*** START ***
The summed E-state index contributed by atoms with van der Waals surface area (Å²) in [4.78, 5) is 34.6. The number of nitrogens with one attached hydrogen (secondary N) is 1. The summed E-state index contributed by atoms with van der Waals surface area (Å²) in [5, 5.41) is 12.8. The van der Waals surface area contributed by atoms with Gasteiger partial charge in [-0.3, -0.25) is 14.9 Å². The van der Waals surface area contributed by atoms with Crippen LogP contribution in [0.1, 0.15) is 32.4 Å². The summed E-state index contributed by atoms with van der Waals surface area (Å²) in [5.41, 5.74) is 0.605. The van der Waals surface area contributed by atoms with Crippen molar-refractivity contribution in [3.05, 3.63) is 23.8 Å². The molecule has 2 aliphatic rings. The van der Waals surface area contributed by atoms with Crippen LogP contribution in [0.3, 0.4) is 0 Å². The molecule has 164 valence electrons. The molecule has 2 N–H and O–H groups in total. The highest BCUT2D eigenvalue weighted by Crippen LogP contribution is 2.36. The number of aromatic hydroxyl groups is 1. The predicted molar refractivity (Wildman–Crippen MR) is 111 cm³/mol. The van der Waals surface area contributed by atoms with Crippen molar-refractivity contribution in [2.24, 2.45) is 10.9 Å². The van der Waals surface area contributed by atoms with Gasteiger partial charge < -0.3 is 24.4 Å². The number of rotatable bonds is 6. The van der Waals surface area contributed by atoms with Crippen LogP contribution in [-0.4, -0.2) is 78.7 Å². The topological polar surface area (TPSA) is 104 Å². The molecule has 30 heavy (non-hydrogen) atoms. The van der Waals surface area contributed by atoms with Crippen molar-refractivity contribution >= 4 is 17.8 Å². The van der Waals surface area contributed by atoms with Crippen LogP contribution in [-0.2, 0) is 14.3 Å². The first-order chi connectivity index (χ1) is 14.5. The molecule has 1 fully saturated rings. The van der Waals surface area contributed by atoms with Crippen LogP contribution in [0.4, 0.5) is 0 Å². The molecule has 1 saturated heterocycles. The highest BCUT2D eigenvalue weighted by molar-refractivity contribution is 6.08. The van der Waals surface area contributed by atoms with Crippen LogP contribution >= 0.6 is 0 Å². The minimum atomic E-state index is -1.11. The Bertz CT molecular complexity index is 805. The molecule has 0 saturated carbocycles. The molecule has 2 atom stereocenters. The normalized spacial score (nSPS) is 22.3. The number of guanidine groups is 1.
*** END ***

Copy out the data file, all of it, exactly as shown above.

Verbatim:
The summed E-state index contributed by atoms with van der Waals surface area (Å²) in [4.78, 5) is 34.6. The number of nitrogens with one attached hydrogen (secondary N) is 1. The summed E-state index contributed by atoms with van der Waals surface area (Å²) in [5, 5.41) is 12.8. The van der Waals surface area contributed by atoms with Gasteiger partial charge in [-0.3, -0.25) is 14.9 Å². The van der Waals surface area contributed by atoms with Crippen LogP contribution in [0.1, 0.15) is 32.4 Å². The summed E-state index contributed by atoms with van der Waals surface area (Å²) in [5.41, 5.74) is 0.605. The van der Waals surface area contributed by atoms with Crippen molar-refractivity contribution in [3.05, 3.63) is 23.8 Å². The molecule has 2 aliphatic rings. The van der Waals surface area contributed by atoms with Crippen LogP contribution in [0.3, 0.4) is 0 Å². The molecule has 164 valence electrons. The molecule has 2 N–H and O–H groups in total. The highest BCUT2D eigenvalue weighted by Crippen LogP contribution is 2.36. The number of aromatic hydroxyl groups is 1. The predicted molar refractivity (Wildman–Crippen MR) is 111 cm³/mol. The van der Waals surface area contributed by atoms with Crippen molar-refractivity contribution in [2.24, 2.45) is 10.9 Å². The van der Waals surface area contributed by atoms with Gasteiger partial charge < -0.3 is 24.4 Å². The number of rotatable bonds is 6. The van der Waals surface area contributed by atoms with Crippen LogP contribution in [-0.4, -0.2) is 78.7 Å². The topological polar surface area (TPSA) is 104 Å². The molecule has 30 heavy (non-hydrogen) atoms. The van der Waals surface area contributed by atoms with Crippen molar-refractivity contribution >= 4 is 17.8 Å². The van der Waals surface area contributed by atoms with Crippen LogP contribution in [-0.2, 0) is 14.3 Å². The first-order chi connectivity index (χ1) is 14.5. The molecule has 1 fully saturated rings. The van der Waals surface area contributed by atoms with Crippen LogP contribution in [0.4, 0.5) is 0 Å². The molecule has 1 saturated heterocycles. The highest BCUT2D eigenvalue weighted by molar-refractivity contribution is 6.08. The van der Waals surface area contributed by atoms with Crippen LogP contribution >= 0.6 is 0 Å². The minimum atomic E-state index is -1.11. The Bertz CT molecular complexity index is 805. The molecule has 0 saturated carbocycles. The molecule has 2 atom stereocenters. The normalized spacial score (nSPS) is 22.3. The number of guanidine groups is 1.